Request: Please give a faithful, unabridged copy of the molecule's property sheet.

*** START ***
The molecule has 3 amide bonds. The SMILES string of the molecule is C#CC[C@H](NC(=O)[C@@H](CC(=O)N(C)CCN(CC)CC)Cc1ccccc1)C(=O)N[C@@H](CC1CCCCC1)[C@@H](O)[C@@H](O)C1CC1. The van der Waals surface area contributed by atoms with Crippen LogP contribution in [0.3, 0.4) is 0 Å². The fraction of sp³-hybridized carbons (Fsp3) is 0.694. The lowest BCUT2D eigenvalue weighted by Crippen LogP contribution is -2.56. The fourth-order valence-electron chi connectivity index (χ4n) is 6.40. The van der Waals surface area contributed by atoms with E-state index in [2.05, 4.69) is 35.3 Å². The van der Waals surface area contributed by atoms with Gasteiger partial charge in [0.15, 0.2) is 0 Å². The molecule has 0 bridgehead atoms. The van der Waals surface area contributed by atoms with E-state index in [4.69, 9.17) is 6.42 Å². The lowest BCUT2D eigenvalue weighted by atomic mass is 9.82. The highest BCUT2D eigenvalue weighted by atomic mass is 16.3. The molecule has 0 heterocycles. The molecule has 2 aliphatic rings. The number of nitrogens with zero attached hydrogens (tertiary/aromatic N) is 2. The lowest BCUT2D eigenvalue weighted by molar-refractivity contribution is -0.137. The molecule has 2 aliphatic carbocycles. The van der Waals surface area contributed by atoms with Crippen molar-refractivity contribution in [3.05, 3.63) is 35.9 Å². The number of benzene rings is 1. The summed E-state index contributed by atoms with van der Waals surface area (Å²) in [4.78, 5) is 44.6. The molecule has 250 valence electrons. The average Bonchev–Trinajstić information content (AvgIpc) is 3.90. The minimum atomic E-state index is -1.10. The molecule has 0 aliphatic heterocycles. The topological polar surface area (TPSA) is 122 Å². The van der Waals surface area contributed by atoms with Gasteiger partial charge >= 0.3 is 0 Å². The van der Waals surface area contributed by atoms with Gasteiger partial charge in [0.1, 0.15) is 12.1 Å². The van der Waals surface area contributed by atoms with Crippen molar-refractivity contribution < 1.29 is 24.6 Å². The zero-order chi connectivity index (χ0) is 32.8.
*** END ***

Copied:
The molecule has 3 amide bonds. The SMILES string of the molecule is C#CC[C@H](NC(=O)[C@@H](CC(=O)N(C)CCN(CC)CC)Cc1ccccc1)C(=O)N[C@@H](CC1CCCCC1)[C@@H](O)[C@@H](O)C1CC1. The van der Waals surface area contributed by atoms with Crippen LogP contribution in [0.3, 0.4) is 0 Å². The fraction of sp³-hybridized carbons (Fsp3) is 0.694. The lowest BCUT2D eigenvalue weighted by Crippen LogP contribution is -2.56. The fourth-order valence-electron chi connectivity index (χ4n) is 6.40. The van der Waals surface area contributed by atoms with E-state index in [2.05, 4.69) is 35.3 Å². The van der Waals surface area contributed by atoms with Gasteiger partial charge in [0.15, 0.2) is 0 Å². The molecule has 0 bridgehead atoms. The van der Waals surface area contributed by atoms with E-state index in [4.69, 9.17) is 6.42 Å². The lowest BCUT2D eigenvalue weighted by atomic mass is 9.82. The highest BCUT2D eigenvalue weighted by atomic mass is 16.3. The molecule has 0 heterocycles. The molecule has 2 aliphatic rings. The number of nitrogens with zero attached hydrogens (tertiary/aromatic N) is 2. The lowest BCUT2D eigenvalue weighted by molar-refractivity contribution is -0.137. The molecule has 2 aliphatic carbocycles. The van der Waals surface area contributed by atoms with Crippen molar-refractivity contribution in [3.05, 3.63) is 35.9 Å². The number of benzene rings is 1. The summed E-state index contributed by atoms with van der Waals surface area (Å²) in [4.78, 5) is 44.6. The molecule has 250 valence electrons. The average Bonchev–Trinajstić information content (AvgIpc) is 3.90. The minimum atomic E-state index is -1.10. The molecule has 0 aliphatic heterocycles. The topological polar surface area (TPSA) is 122 Å². The van der Waals surface area contributed by atoms with Gasteiger partial charge >= 0.3 is 0 Å². The van der Waals surface area contributed by atoms with Gasteiger partial charge in [0.1, 0.15) is 12.1 Å². The van der Waals surface area contributed by atoms with Crippen molar-refractivity contribution < 1.29 is 24.6 Å². The zero-order chi connectivity index (χ0) is 32.8.